Deluxe Sufganiyot by Galit and Shilav

Deluxe Sufganiyot by Galit and Shilav

Mother/son team go “all out” to provide custom-designed sufganiyot to enliven Chanukah meals and snacks in between. Sweet tooths beware…

After 37 years with the Atlanta Journal-Constitution and now with the AJT, , Jaffe’s focus is lifestyle, art, dining, fashion, and community events with emphasis on Jewish movers and shakers.

Oreo, chocho, and lotus are just some of the elevated choices.
Oreo, chocho, and lotus are just some of the elevated choices.

Branch out of the traditional jelly sufganiyot (traditional Chanukah sweet donut-like treat) to elevated artisanal versions by local sabra mother–son team of Galit Pariente and Shilav Edri, the assistant chef and marketing arm.

From Moroccan ancestry, Pariente grew up in Israel in Ma’alot and moved to Nahariyya when Shilav was 6 years old. Both mother and son served in the Israel Defense Forces. Edri said, “Mom always had the instinct and knew how to bake and cook, and I learned from her. I have memories of sofganiyot that my mom baked at home, and the delight that all my family was coming to celebrate.”

The team specializes in sweets, desserts, and cakes, and does year-round catering out of their East Cobb home.

Galit at work with Shilav assisting.

Of course, they make the regular jelly sufganiyot, but they take it a “notch up” with Oreo, lotus, cookies and cream, Halva filling, pistachio, coffee, and Nutella, and white chocolate flavors.

Galit said, “I can make any sufganiyot you wish for by request or want them for any other occasion year-round. Keep in mind that we are cooking all year for other holidays with items like sesame chicken, vegetables and grains in a tagine, Moroccan desserts from scratch, salmon meatballs (spicy or not), and falafel and humus with olives, pickled vegetables, and hard-boiled eggs. Serving the latter in a hamsah (hand) shaped dish makes it particularly appealing.”

Regular jelly (usually strawberry) sufganiyot are $3 each. The specialized “bespoke” flavors are between $5-$6 each. They are all fresh, never frozen, and it takes about three hours to make the dough, followed by frying.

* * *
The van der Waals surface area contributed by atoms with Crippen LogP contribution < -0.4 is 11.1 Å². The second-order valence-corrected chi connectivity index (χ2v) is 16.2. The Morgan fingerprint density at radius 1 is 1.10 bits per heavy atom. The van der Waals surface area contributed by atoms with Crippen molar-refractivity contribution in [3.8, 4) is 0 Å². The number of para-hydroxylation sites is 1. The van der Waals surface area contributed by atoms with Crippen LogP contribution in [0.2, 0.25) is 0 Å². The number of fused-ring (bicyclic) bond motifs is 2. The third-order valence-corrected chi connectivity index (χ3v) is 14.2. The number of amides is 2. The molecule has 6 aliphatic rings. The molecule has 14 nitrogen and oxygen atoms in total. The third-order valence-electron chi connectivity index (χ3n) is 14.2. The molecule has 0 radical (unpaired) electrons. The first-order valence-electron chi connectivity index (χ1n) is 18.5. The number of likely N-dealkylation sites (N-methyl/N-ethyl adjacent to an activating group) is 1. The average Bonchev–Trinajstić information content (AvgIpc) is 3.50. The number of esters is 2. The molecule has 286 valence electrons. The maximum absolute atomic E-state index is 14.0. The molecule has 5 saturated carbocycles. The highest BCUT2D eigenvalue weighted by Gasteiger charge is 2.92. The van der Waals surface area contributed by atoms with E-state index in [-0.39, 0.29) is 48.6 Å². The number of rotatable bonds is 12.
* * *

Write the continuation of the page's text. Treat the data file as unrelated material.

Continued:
The original traditional jelly sufganiyots are $3 each.

Shaliv stated, “The secret for good sufganiyot is that they need to be airy and soft. We use fresh-only ingredients from scratch, starting with all-purpose flour and regular sugar. The decorations and design are equally important because people first eat with their eyes, then when they taste it, and it’s delicious to their mouths as well.”

As a fun footnote, sufganiyot in Poland is called paczki which means “flower buds.” Sufganiyot has both Hebrew and Greek roots: Greek for “fried and spongy,” and Hebrew translating to sofeg (to “absorb”).

Sufganiyot brings memory and traditions into a Chanukah household.

Traditional recipes have many steps and call for eggs, vegetable oil for frying, yeast, nutmeg, flour, and salt and butter in addition to sugar. Some chefs suggest using a wooden spoon and well floured surface to avoid sticky dough.

The difference between the Chanukah treats and regular donuts is that the former are made with yeast, and the latter, bake or caked donuts, use a chemical leavening agent such as baking powder or baking soda. Some identify sufganiyot as a “pillowy donut” that’s similar to a New Orleans-style beignet while using the oil to symbolize the Chanukah miracle of stretching to eight days of lights. Of course, it’s a lot easier to call Galit.

Orders must be placed 24 hours before pick up. Minimum of six pieces to an order. Customers schedule a pick up day and time. For more information, text or call 404-908-9743.

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